As a pedestrian I have twice been struck by cyclists while on the pavement. On neither occasion was I seriously hurt, but neither cyclist stopped to find out whether any injury had occurred. Both of these incidents involved cyclists approaching from behind me. These incidents happened on busy pavements, with cyclists attempting to weave between those of us on foot. As a result of arthritis in my knees my gait is sometimes a bit unpredictable. This is not a problem for other pedestrians, but may be for those selfish adults who cycle on the pavement.

In Glasgow I would estimate that probably half of all cyclists on the road at night have neither lights nor high-visibility clothing, a recipe for disaster, which of course is the fault of the selfish car drivers. Aye, right.

All cars have an identifying registration number, cyclists are anonymous, and get away with a lot of poor behaviour on the road/pavement.

Louise Sinclair
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Re: Chess and Road Cycling

Post by Louise Sinclair » Mon Jul 07, 2014 7:30 am

Why must I be trolling. Is that an attempt to discredit my posts.
Louise
You might very well think that ; I couldn't possibly comment.
' you turn if you want. The lady's not for turning'

Louise Sinclair
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Re: Chess and Road Cycling

Post by Louise Sinclair » Mon Jul 07, 2014 7:54 am

Cyclists claim environmental credentials. They discount the cost to the environment of manufacturing bicycles. Especially the rubber components and glue.
The only truly environmentally friendly methods of travel involve camels , horses or shanks pony.
Do the cyclists who proudly claim the moral high ground wear clothes made by people working in respectable working conditions or do they settle for sweat shop produced garments.
Does the keen cyclist insist on new furniture, piping hot water on tap and new parts for a damaged cycle or do they use refurbished parts.
I ask because although we own a gas guzzling jaguar we buy used products when possible and our clothes do not come from modern sweat shops.
We do not have constant supplies of wasteful hot water and we source used parts for the car which save on resources. My husband walks to work.
When I rode a bicycle as a child it was impressed on me to use a bell, have lights fitted and to show consideration for other users of the public highway.
Tax levied on motorists for the maintenance of the roads is not applied to cyclists but they don't seem to object to partaking of the largesse paid for by drivers and damning the car owner in the next breath.
Louise
You might very well think that ; I couldn't possibly comment.
' you turn if you want. The lady's not for turning'

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JustinHorton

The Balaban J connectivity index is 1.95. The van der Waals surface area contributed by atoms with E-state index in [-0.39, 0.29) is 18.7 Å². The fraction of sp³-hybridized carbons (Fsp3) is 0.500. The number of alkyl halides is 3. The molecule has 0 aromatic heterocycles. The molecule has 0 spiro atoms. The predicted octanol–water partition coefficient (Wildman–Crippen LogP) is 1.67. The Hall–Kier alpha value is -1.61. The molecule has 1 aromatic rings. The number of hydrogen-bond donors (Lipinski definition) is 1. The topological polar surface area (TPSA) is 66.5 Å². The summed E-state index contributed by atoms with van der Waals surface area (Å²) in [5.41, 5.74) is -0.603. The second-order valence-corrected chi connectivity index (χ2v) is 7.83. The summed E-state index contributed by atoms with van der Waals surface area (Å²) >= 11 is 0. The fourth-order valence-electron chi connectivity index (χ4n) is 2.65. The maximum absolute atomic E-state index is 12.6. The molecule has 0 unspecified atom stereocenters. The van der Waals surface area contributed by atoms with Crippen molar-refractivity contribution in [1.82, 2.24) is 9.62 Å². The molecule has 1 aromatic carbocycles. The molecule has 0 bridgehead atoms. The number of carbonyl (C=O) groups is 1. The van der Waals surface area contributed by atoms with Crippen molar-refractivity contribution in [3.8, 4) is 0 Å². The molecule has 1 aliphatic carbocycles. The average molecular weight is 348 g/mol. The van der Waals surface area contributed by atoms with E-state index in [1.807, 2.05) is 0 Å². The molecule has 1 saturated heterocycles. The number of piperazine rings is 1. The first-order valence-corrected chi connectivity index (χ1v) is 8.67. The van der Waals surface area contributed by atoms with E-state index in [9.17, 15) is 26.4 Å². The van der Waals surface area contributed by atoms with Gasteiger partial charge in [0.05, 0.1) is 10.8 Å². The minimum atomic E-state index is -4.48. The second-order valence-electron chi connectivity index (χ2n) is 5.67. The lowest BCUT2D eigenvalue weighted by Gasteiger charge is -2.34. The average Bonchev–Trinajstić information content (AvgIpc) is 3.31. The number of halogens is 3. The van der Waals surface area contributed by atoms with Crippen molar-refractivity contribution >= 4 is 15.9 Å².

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Re: Chess and Road Cycling

Post by JustinHorton » Mon Jul 07, 2014 9:08 am

The point is not, of course, whether the proportion of cyclists who ride badly is greater than the proportion of motorists who drive badly, or whether one group is a greater danger than the other.

it's that it's not OK to express hatred of people as a group, or wish violence on them, or exult in their suffering hurt or injury, or fantasise openly about their being killed.

This is pretty basic.
"Do you play chess?"
"Yes, but I prefer a game with a better chance of cheating."

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Dave Ewart
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Re: Chess and Road Cycling

Post by Dave Ewart » Mon Jul 07, 2014 9:11 am

Louise Sinclair wrote:Cyclists claim environmental credentials. They discount the cost to the environment of manufacturing bicycles. Especially the rubber components and glue.

[...]

Tax levied on motorists for the maintenance of the roads is not applied to cyclists but they don't seem to object to partaking of the largesse paid for by drivers and damning the car owner in the next breath.
Louise
You really are on shaky ground if you're trying to claim that the cost of manufacturing bicycles is a major consideration.

And there is no tax "levied on motorists for the maintenance of the roads": it doesn't exist. Since pre-WWII, there has been no such tax. That so-called "road tax" is actually Vehicle Excise Duty. It's paid on a sliding scale based on emissions, broadly-speaking. That's why those with small, low-emission cars (and those with bikes!) pay nothing. By your argument, those driving those small, low-emission cars have just as little "right to use the road" as cyclists. Road maintenance is paid for out of general taxation.

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JustinHorton
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Re: Chess and Road Cycling

Post by JustinHorton » Mon Jul 07, 2014 9:13 am

don't confuse the issue with facts, Dave.
"Do you play chess?"
"Yes, but I prefer a game with a better chance of cheating."

lostontime.blogspot.com

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Dave Ewart
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Re: Chess and Road Cycling

Post by Dave Ewart » Mon Jul 07, 2014 9:16 am

JustinHorton wrote:don't confuse the issue with facts, Dave.
:mrgreen:

Louise Sinclair
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Re: Chess and Road Cycling

Post by Louise Sinclair » Mon Jul 07, 2014 9:28 am

JustinHorton wrote:The point is not, of course, whether the proportion of cyclists who ride badly is greater than the proportion of motorists who drive badly, or whether one group is a greater danger than the other.

it's that it's not OK to express hatred of people as a group, or wish violence on them, or exult in their suffering hurt or injury, or fantasise openly about their being killed.

This is pretty basic.
Where did I fantasise about anyone being killed ? Who are you to twist the statements of others. Did you read my post or are you indulging in scapegoating me because this is something you do for amusement.
You might very well think that ; I couldn't possibly comment.
' you turn if you want. The lady's not for turning'